clock menu more-arrow no yes mobile

Filed under:

Varied contributions pushed Heat past Bucks last year. Can that repeat?

New, comments

Goran Dragic averaged nearly 20 points in last year’s playoff series.

Miami Heat v Milwaukee Bucks - Game Five Photo by Mike Ehrmann/Getty Images

The Miami Heat’s upset over the Milwaukee Bucks last year stands as perhaps the team’s biggest upset playoff victory — knocking off the No. 1 overall seed in just five games. And yes, Jimmy Butler was amazing. Who could forget his 40-point performance in Game 1, or when he scored on Giannis Antetokounmpo during that dominant Game 3 fourth quarter and yelled “He can’t guard me” to the Bucks bench?

But aside from Butler’s greatness, Miami also pulled off the upset thanks to varied contributions from other players. Goran Dragic averaged just shy of 20 points in the series. Jae Crowder offered strong defense and accurate 3-point shooting. In the closeout Game 5, the Heat trailed in the first quarter before bench players Tyler Herro, Kelly Olynyk and Andre Iguodala settled things down.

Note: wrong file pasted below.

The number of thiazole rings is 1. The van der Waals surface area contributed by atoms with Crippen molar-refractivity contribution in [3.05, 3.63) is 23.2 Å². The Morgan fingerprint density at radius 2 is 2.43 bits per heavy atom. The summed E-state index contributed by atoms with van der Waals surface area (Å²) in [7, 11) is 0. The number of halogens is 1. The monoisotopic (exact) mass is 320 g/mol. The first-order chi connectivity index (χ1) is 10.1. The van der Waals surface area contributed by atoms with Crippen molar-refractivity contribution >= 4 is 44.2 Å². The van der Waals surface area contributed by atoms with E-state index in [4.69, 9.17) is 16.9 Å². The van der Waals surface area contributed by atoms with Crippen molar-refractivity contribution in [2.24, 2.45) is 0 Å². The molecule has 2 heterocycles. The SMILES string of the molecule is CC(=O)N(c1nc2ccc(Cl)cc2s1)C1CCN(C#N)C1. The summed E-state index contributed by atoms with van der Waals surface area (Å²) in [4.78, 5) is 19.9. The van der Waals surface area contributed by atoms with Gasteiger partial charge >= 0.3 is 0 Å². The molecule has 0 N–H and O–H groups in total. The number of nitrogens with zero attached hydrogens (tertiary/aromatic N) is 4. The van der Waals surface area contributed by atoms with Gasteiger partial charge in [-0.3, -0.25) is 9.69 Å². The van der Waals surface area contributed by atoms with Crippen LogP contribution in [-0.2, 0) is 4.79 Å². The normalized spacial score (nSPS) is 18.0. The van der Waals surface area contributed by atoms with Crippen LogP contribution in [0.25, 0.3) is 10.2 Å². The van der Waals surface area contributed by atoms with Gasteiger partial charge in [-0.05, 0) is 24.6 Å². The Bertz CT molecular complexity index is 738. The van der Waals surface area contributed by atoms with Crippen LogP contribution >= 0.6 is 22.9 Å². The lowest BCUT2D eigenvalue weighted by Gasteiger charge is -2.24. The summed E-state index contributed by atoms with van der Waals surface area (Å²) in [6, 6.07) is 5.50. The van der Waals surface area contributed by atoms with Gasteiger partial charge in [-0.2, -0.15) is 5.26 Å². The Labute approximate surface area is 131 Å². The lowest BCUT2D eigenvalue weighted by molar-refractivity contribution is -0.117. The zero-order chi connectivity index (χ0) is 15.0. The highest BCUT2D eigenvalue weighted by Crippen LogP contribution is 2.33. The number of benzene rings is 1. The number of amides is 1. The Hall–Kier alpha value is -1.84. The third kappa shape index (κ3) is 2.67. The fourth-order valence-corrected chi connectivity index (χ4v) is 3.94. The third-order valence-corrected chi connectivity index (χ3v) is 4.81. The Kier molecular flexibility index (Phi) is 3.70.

Jae Crowder and Kelly Olynyk are both no longer with Miami. Dragic has regressed, and it seems ambitious to expect he’ll deliver another superb playoff performance this year. How can the Heat recapture that same balanced attack?

For one, a couple of players who had sub-par series last September — Kendrick Nunn and Duncan Robinson — could play better this time around. Nunn’s struggles in the Bubble relegated him to just 13.3 minutes per game in last year’s second-round series, but he’s been more consistent than Dragic and Herro this year. And Robinson shot just 35 percent from 3 against Milwaukee last September. He’s capable of shooting better.

And though Trevor Ariza lacks the strength of Crowder, he has more height and length than him. Crowder started games defending Antetokounmpo in last season’s playoff series, and I’d expect Ariza to do the same here. If he can hold his own on defense and knock down 3s at a respectable clip, Ariza will have done his job.

Olynyk served as Adebayo’s backup in last season’s semifinals, and Dewayne Dedmon will get that role this year. Dedmon and Olynyk are different players — Olynyk a floor-spacer who can handle the ball, Dedmon an interior finisher and rebounder. Dedmon can offer a presence that Miami didn’t have last September.

The Heat will need Butler and Bam Adebayo to play like All-NBA and All-Defensive Team players in this first-round playoff series. But to pull off another upset and embarrass the Bucks yet again, the other players need to contribute.